Mayor Ted Wheeler, speaking at a newly reopened temporary homeless shelter today.
Mayor Ted Wheeler, speaking at a newly reopened temporary homeless shelter today. Dirk VanderHart

Regarding the icy, rutted mess that Portland's streets have become in the last week, Mayor Ted Wheeler won't defend the city's response. But he's not ready to throw Portland's winter weather playbook out yet, either.

"I'm not here to make excuses," Wheeler said today, addressing reporters after the unveiling of a 100-bed temporary homeless shelter downtown. "I have been deeply humbled by my first 2.5 weeks in office."

Reflecting on frustrations he said he's heard again and again about the city's response to the snowfall that's caused "too many" road and schools closures, Wheeler says he's looking to ask five questions about Portland's plans for such events.

•does the city have enough workers clearing ice and snow?
•does it have the right equipment?
•are the right procedures in place?
•has the city done a good job communicating the situation to the public?
•can Portland work better with other jurisdictions?

In coming days—once the freezing rain expected today and possible flooding in coming days are past—Wheeler's pledging to work with Transportation Commissioner Dan Saltzman to answer those questions.

"That's my commitment," he said this afternoon.

Just what that study would look like isn't clear. Wheeler said he'd be transparent about the process, but hadn't decided whether to release a formal study to the public, or whether to bring in outside consultants to help vet Portland's system.

The city's been criticized by some in recent days for its reticence to use road salt common in more easterly states—instead using a liquid containing salty magnesium chloride to help prevent and get rid of ice. The city did experiment with road salt in the last week, and was reportedly not convinced it would work better.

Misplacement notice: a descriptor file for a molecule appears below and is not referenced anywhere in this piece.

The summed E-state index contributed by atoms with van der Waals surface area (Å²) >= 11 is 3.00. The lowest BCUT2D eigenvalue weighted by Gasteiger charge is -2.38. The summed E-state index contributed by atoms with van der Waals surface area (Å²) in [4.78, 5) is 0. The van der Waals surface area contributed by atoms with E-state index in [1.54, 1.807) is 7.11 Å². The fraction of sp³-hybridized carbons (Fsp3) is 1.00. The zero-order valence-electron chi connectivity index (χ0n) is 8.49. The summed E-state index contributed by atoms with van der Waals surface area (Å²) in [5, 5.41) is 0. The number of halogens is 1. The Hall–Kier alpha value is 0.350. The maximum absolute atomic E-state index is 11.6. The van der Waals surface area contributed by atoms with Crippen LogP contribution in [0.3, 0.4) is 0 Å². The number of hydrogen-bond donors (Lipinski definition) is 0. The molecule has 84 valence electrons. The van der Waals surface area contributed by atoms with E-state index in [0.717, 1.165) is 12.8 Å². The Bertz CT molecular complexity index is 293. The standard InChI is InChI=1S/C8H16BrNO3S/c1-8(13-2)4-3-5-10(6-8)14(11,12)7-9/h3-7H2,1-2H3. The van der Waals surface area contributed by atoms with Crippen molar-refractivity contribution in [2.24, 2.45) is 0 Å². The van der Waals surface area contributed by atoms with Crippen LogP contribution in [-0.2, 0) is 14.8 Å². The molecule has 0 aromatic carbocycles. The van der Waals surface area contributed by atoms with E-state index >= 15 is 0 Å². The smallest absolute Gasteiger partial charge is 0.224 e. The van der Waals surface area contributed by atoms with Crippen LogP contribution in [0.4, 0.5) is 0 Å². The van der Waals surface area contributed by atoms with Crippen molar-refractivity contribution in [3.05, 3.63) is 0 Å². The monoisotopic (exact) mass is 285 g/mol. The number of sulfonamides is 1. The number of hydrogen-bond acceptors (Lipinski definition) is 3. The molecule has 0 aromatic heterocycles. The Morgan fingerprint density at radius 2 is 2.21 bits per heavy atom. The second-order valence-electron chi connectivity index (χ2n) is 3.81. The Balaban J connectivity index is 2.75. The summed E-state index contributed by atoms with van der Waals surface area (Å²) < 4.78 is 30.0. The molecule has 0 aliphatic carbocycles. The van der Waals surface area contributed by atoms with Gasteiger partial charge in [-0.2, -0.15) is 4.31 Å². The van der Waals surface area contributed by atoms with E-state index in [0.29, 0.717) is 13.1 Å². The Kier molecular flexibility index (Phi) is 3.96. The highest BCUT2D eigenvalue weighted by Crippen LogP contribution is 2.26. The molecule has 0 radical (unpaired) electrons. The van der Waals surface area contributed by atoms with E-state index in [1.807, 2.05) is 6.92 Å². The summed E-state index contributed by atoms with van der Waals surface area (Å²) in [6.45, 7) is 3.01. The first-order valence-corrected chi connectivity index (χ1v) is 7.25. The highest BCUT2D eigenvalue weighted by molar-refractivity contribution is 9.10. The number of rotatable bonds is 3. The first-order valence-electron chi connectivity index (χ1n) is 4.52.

Wheeler's not committing to any specific changes, though he said he's interested in continuing to experiment with salt. He acknowledged that there's a balancing act involved in deciding whether to stock up on fighting wintry weather when resources are limited and snowfall like this is infrequent.

"Let’s learn from it and let’s pick up from there," Wheeler said. "We are still in the weather emergency. We are not done yet."

He was speaking as city and county officials announced they were reopening a temporary homeless shelter in a disused commercial building at SW 4th and Washington. The building was opened as a shelter space nearly a year ago (the so-called "Peace Shelter"). It was subsequently closed amid plans to sell the building to another company. Now, city officials have worked a new arrangement with the current and future owners of the space. It's opening tonight again, and will remain available until May.

At the press conference, Jordan Menashe, whose Menashe Properties is selling the building to another company, called on other land owners to help out.

"There are many, many more vacancies downtown," he said. "Everybody has them. We've seen them."

At least four homeless people have died this month because of the city's atypically frigid temperatures. On Monday, Willamette Week reported a newborn infant born to a homeless mother might have been the fifth person to die of exposure, though the medical examiner has ruled the baby wasn't alive at birth.

Wheeler, in his comments, alluded to "five people consumed by the cold." Asked by the Mercury about that number, he acknowledged he wasn't certain how the infant had died.